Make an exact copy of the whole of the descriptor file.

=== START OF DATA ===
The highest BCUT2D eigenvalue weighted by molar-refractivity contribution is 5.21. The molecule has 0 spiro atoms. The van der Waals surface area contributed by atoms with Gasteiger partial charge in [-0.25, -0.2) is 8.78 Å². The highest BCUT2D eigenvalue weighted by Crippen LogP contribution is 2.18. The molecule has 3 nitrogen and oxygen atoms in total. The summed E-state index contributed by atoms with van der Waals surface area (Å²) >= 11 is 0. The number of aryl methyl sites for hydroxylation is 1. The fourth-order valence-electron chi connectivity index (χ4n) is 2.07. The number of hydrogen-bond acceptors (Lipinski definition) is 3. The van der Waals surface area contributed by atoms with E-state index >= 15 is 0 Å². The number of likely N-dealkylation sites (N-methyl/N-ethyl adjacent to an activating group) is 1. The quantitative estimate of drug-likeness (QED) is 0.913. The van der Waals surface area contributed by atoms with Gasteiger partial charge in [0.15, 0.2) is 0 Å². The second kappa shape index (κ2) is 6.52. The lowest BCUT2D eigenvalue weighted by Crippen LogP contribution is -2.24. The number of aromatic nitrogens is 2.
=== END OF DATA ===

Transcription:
The highest BCUT2D eigenvalue weighted by molar-refractivity contribution is 5.21. The molecule has 0 spiro atoms. The van der Waals surface area contributed by atoms with Gasteiger partial charge in [-0.25, -0.2) is 8.78 Å². The highest BCUT2D eigenvalue weighted by Crippen LogP contribution is 2.18. The molecule has 3 nitrogen and oxygen atoms in total. The summed E-state index contributed by atoms with van der Waals surface area (Å²) >= 11 is 0. The number of aryl methyl sites for hydroxylation is 1. The fourth-order valence-electron chi connectivity index (χ4n) is 2.07. The number of hydrogen-bond acceptors (Lipinski definition) is 3. The van der Waals surface area contributed by atoms with E-state index >= 15 is 0 Å². The number of likely N-dealkylation sites (N-methyl/N-ethyl adjacent to an activating group) is 1. The quantitative estimate of drug-likeness (QED) is 0.913. The van der Waals surface area contributed by atoms with Gasteiger partial charge in [0.15, 0.2) is 0 Å². The second kappa shape index (κ2) is 6.52. The lowest BCUT2D eigenvalue weighted by Crippen LogP contribution is -2.24. The number of aromatic nitrogens is 2.